The most noteworthy invention of Romans that depict remarkable engineering concepts were roads and highways that define the navigational patterns of modern day travel. The designers and builders of those times crafted outstanding local transport systems that were sprawled across a major portion of European and Mediterranean terrain. These were made using five different layers consisting of mortar, masonry, concrete and stones that enabled these highways to entail flood resistant features while facilitating effective connectivity. The Romans also built tunnels made of square hard rock and bridges across the urban settlement to ease trade links with the other countries across the globe.


The aqueducts were first invented by this great civilization that led to the development of better sanitation systems, fountains with solid foundation, ornate public bathrooms and sewage systems with underground links. These aqueducts had the capacity to stretch from 10 to 100 kilometers with most of them descending from heights 300m above sea level. As they had mining prowess, the designers and builders were also able to create reservoirs for storing water and conduits needed for the supply of metal-extraction equipment.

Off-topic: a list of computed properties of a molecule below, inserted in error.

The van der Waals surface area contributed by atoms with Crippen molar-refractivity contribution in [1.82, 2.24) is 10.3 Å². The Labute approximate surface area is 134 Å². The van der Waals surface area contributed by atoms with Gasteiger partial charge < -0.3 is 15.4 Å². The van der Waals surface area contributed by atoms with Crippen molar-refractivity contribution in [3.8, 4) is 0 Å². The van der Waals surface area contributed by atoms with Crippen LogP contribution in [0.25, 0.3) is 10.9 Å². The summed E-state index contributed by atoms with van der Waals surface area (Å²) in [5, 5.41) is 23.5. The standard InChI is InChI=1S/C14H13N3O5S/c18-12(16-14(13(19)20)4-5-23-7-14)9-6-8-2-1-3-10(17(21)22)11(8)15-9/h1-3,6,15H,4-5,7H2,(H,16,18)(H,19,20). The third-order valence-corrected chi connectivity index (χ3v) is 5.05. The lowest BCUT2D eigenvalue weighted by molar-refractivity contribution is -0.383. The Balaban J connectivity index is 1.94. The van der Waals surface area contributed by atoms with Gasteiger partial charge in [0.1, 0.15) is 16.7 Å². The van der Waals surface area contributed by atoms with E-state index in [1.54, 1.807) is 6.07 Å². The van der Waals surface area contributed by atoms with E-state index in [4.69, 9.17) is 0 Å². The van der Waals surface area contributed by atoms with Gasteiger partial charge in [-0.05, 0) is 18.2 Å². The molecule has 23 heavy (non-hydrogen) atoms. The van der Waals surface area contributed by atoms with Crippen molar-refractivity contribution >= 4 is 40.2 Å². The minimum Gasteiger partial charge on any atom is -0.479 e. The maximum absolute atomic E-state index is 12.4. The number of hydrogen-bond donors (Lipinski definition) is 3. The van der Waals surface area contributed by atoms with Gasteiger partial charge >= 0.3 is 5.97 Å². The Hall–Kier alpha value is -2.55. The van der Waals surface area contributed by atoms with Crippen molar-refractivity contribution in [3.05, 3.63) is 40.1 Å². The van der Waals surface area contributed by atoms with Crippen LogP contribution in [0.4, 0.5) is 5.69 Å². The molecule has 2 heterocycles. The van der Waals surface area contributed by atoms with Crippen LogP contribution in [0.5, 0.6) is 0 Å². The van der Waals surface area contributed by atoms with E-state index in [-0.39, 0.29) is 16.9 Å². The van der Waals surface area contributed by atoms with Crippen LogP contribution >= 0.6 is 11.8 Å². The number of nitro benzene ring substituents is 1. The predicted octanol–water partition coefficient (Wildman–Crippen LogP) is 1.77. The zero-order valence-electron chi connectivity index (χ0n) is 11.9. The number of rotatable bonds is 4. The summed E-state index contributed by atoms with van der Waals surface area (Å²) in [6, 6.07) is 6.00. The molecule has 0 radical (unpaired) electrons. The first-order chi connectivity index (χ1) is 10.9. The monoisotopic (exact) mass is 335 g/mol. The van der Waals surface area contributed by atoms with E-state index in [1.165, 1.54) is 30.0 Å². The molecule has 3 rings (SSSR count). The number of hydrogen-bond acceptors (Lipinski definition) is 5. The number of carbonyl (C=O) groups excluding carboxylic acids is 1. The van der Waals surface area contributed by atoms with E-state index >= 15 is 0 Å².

It might be surprising to know that the newspapers were first created by ancient Romans. These were part of the endeavor of the civilization to make information such as legal, military and civil updates accessible to public. These newspapers were used first around 131 BC and were written on stone or metallic surfaces and put up in populated areas like the Roman Forum. These were also referred to as Acta Diurna containing information like success tales of military service including game listings, stories and important notifications of interest for the masses.